Rebutting claims of “neo-Ottomanism,” Turkey’s foreign policy makers have been working overtime to uphold the “zero problems with neighbors” policy, despite regional challenges.
After having strengthened relations with export partners in the Middle East following a drop in demand for Turkish products in Europe during the global economic crisis, the “zero problems with neighbors” policy was hailed as a new chapter in Turkish foreign policy. The beginning of the Arab Spring, however, saw internal unrest engulf countries in North Africa, a region that represented 7% of Turkey’s total exports, as well as 2.3% of its imports in 2010. Internal strife soon erupted in neighboring Syria, with which Turkey had recently taken steps to remove visa restrictions in order to facilitate cross-border trade. The Middle East at large represented 18.5% of Turkey’s exports in 2010 and 8% of its imports. The effects of the Arab Spring were soon felt, especially in Turkey’s external construction industry, which has worked extensively in the Middle East. Cement exports dropped 27%, with only a growing internal industry and increased exports to the Mediterranean region keeping the sector ticking over.
Despite challenges, “the current difficulties do not arise from Turkey’s lack of determination to resolve problems,” Ahmet Davutoğlu, Minister of Foreign Affairs, told TBY, reasserting his commitment to the “zero problems with neighbors” agenda.
To Turkey’s west, the country’s long and complex relationship with the EU also broke new ground in 2012, as a visa exemption process was formally launched and is expected to be finalized in two to three years. A culmination of much diplomatic wrangling, the move is seen as crucial, as the Greek Cypriot administration assumes the EU Presidency. “Turkey has achieved stable economic growth, dynamism, and a well-functioning democracy,” Egemen Bağış, Minister for EU Affairs and Chief Negotiator, told TBY, adding “European countries, on the other hand, are faced with a severe economic crisis and consequently they [will] essentially be the ones who would benefit from the increased opportunities of visits by Turkish citizens either for economic or social purposes.”
Although 18 out of 22 negotiation chapters remain to be opened, Minister Bağış maintains optimism. “We are fully committed to the accession process, and for us 2012 and 2013 will be the years of striking reforms,” he added. The country is also set to become the main transit route for Azerbaijani gas travelling from the Caspian Sea gas fields to Europe. The Nabucco West pipeline was selected by the Shah Deniz consortium as the preferred route, linking up with the planned Trans-Anatolian Pipeline (TANAP) through Turkey, thus allowing the EU to reduce its reliance on Russian gas exports.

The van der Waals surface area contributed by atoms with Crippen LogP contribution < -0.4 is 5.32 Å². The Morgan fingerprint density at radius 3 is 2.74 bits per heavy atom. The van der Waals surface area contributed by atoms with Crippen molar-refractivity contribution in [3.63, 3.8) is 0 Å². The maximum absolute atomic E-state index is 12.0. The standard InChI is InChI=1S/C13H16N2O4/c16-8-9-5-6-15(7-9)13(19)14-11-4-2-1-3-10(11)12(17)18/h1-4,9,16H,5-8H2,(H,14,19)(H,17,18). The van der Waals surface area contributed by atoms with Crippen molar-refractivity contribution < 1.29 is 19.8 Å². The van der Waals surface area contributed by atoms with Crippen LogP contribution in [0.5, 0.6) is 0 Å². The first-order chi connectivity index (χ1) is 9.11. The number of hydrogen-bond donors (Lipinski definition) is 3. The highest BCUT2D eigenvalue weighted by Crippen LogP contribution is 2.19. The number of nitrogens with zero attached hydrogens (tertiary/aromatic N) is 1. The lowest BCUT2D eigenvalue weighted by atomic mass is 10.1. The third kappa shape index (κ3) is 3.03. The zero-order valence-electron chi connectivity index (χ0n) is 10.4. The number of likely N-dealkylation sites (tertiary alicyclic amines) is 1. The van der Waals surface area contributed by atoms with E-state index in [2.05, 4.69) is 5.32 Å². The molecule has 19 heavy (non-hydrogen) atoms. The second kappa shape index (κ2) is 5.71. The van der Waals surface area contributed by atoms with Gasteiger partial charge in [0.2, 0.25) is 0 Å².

Turkey’s function within NATO has developed in recent years, in part due to its role in hosting a radar base for the US missile defense shield system. Participation in the bloc’s naval blockade of Libya also strengthened Turkey’s image as a regional enforcer and model for post-Arab Spring countries. “Turkey stands obviously as a central pillar in this perspective,” Mohammed Moncef Marzouki, President of Tunisia, told TBY, adding “Tunisia can learn from Turkey, a country that was able to maintain a secular and republican state, whilst guaranteeing individual liberties, a multi-party system, and a stable model for economic development.”
İbrahim Kalın, Chief Advisor to Prime Minister Recep Tayyip Erdoğan, remains bullish on ties with MENA region countries, telling TBY “there is always room for wider and deeper relations in all sectors of life… we cannot live in a stable environment where our neighbors are unstable, weak, or economically lagging behind.”
Post-Arab Spring North Africa, as well as sub-Saharan Africa, have also become focal points for Turkish business and diplomacy. “Turkish-African cooperation has gained momentum in recent years, and Africa today has become a strong component of Turkish foreign policy,” Minister Davutoğlu commented. A total of 19 new embassies have been opened since 2009, and trade volume has grown with the continent to reach $17.1 billion in 2011, “$7 billion of which was with sub-Saharan countries,” concluded Minister Davutoğlu. The number of Turkish embassies on the continent is now expected to reach 34 by the end of 2012.
While unrest in the Middle East continues, Turkey is not content to sit on its laurels, instead pushing ahead with a multi-faceted diplomatic agenda. Conflict resolution, as well as the establishment and reinforcement of trade ties, are thus going to be at the center of Turkish foreign relation matters in the coming year.
© The Business Year